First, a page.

A lead isotopic study of the human bioaccessibility of lead in urban soils from Glasgow, Scotland
Farmer, John G.; Broadway, Andrew; Cave, Mark R.; Wragg, Joanna; Fordyce, Fiona M.; Graham, Margaret C.; Ngwenya, Bryne T.; Bewley, Richard J.F.. 2011 A lead isotopic study of the human bioaccessibility of lead in urban soils from Glasgow, Scotland. Science of the Total Environment, 409 (23). 4958-4965. 10.1016/j.scitotenv.2011.08.061Full text not available from this repository. (Request a copy)
The human bioaccessibility of lead (Pb) in Pb-contaminated soils from the Glasgow area was determined by the Unified Bioaccessibility Research Group of Europe (BARGE) Method (UBM), an in vitro physiologically based extraction scheme that mimics the chemical environment of the human gastrointestinal system and contains both stomach and intestine compartments. For 27 soils ranging in total Pb concentration from 126 to 2160 mg kg− 1 (median 539 mg kg− 1), bioaccessibility as determined by the ‘stomach’ simulation (pH ~ 1.5) was 46–1580 mg kg− 1, equivalent to 23–77% (mean 52%) of soil total Pb concentration. The corresponding bioaccessibility data for the ‘stomach + intestine’ simulation (pH ~ 6.3) were 6–623 mg kg− 1 and 2–42% (mean 22%) of soil Pb concentration. The soil 206Pb/207Pb ratios ranged from 1.057 to 1.175. Three-isotope plots of 208Pb/206Pb against 206Pb/207Pb demonstrated that 206Pb/207Pb ratios were intermediate between values for source end-member extremes of imported Australian Pb ore (1.04) – used in the manufacture of alkyl Pb compounds (1.06–1.10) formerly added to petrol – and indigenous Pb ores/coal (1.17–1.19). The 206Pb/207Pb ratios of the UBM ‘stomach’ extracts were similar (< 0.01 difference) to those of the soil for 26 of the 27 samples (r = 0.993, p < 0.001) and lower in 24 of them. A slight preference for lower 206Pb/207Pb ratio was discernible in the UBM. However, the source of Pb appeared to be less important in determining the extent of UBM-bioaccessible Pb than the overall soil total Pb concentration and the soil phases with which the Pb was associated. The significant phases identified in a subset of samples were carbonates, manganese oxides, iron-aluminium oxyhydroxides and clays.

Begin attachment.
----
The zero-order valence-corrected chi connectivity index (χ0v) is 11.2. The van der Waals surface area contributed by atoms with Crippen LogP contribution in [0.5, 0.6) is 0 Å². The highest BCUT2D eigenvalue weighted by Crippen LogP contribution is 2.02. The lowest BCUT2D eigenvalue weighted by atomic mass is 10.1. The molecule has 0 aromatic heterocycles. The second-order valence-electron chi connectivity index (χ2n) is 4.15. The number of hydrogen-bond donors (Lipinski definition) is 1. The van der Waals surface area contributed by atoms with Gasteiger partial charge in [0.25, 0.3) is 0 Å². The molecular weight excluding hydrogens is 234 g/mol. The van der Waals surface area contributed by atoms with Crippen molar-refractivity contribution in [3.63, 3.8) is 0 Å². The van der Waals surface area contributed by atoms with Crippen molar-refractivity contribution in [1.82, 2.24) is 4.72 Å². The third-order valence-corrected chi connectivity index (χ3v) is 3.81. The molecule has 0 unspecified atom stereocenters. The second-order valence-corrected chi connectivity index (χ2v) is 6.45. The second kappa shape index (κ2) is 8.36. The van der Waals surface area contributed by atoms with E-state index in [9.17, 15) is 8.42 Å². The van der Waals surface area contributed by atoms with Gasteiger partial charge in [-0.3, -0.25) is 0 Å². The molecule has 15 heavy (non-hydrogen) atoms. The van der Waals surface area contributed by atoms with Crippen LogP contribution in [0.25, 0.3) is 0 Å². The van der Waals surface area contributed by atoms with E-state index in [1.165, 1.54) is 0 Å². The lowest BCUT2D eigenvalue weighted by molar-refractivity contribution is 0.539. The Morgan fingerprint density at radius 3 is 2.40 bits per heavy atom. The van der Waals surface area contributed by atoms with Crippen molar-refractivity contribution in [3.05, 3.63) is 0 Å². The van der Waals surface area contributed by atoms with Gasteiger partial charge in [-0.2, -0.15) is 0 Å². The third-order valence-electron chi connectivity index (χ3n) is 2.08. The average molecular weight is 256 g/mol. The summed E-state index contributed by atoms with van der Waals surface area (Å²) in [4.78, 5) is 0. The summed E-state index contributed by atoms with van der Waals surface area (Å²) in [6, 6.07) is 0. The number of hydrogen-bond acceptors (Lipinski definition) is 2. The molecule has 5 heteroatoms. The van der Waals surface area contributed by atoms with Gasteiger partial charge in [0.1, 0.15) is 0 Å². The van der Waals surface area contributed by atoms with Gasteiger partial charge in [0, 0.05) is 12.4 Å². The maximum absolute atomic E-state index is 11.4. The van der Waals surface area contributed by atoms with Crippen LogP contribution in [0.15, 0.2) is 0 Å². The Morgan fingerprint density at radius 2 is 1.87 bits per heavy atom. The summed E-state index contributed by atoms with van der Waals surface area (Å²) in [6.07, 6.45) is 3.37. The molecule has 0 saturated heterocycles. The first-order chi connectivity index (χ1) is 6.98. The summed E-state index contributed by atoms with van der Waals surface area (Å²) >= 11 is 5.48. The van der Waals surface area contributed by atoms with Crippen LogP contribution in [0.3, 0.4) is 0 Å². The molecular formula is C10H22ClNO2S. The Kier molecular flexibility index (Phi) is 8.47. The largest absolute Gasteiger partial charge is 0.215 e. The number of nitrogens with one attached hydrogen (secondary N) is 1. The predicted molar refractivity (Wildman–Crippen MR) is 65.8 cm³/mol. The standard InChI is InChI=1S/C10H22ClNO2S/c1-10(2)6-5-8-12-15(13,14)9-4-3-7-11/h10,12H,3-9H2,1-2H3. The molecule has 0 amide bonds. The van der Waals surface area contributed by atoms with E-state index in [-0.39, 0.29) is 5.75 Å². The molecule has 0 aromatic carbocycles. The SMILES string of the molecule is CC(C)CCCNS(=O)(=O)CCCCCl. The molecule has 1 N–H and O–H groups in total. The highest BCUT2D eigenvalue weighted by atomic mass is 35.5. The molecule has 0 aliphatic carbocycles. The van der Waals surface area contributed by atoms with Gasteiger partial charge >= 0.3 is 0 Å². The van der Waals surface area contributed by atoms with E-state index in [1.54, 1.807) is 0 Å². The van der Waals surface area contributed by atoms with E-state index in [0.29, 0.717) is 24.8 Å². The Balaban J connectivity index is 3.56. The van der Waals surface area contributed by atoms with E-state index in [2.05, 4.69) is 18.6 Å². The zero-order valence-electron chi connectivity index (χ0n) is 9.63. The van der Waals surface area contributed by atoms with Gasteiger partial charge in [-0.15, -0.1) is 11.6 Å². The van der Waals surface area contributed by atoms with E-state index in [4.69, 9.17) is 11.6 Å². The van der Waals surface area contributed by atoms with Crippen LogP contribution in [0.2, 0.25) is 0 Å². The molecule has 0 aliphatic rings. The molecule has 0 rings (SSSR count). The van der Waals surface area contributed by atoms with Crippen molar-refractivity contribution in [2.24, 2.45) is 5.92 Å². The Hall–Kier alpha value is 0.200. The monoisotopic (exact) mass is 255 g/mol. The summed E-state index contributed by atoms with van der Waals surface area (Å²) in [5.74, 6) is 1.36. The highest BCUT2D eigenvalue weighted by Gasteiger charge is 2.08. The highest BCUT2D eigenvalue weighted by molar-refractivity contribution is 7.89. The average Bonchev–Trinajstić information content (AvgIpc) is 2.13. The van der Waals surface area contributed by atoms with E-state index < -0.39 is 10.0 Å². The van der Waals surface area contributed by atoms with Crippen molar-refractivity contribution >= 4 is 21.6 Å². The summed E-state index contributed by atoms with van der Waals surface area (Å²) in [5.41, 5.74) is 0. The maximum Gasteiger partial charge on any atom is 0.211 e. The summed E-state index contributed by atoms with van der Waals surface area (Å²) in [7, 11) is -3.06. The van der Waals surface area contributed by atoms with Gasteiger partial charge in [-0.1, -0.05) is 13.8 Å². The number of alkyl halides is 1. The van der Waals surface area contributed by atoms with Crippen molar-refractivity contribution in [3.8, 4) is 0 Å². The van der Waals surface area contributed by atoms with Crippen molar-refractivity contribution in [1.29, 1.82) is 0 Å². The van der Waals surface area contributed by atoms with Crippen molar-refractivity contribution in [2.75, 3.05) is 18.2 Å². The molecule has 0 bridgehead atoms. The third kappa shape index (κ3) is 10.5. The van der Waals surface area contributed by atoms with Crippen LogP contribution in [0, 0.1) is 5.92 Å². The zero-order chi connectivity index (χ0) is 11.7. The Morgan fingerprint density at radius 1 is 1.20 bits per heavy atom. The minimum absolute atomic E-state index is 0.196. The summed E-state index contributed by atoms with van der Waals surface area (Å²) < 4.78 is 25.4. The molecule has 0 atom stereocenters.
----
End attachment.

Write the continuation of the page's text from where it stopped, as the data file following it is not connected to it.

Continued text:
|Item Type:||Publication - Article|
|Digital Object Identifier (DOI):||10.1016/j.scitotenv.2011.08.061|
|Programmes:||BGS Programmes 2010 > Land Use, Planning and Development|
|Date made live:||07 Oct 2011 16:08|
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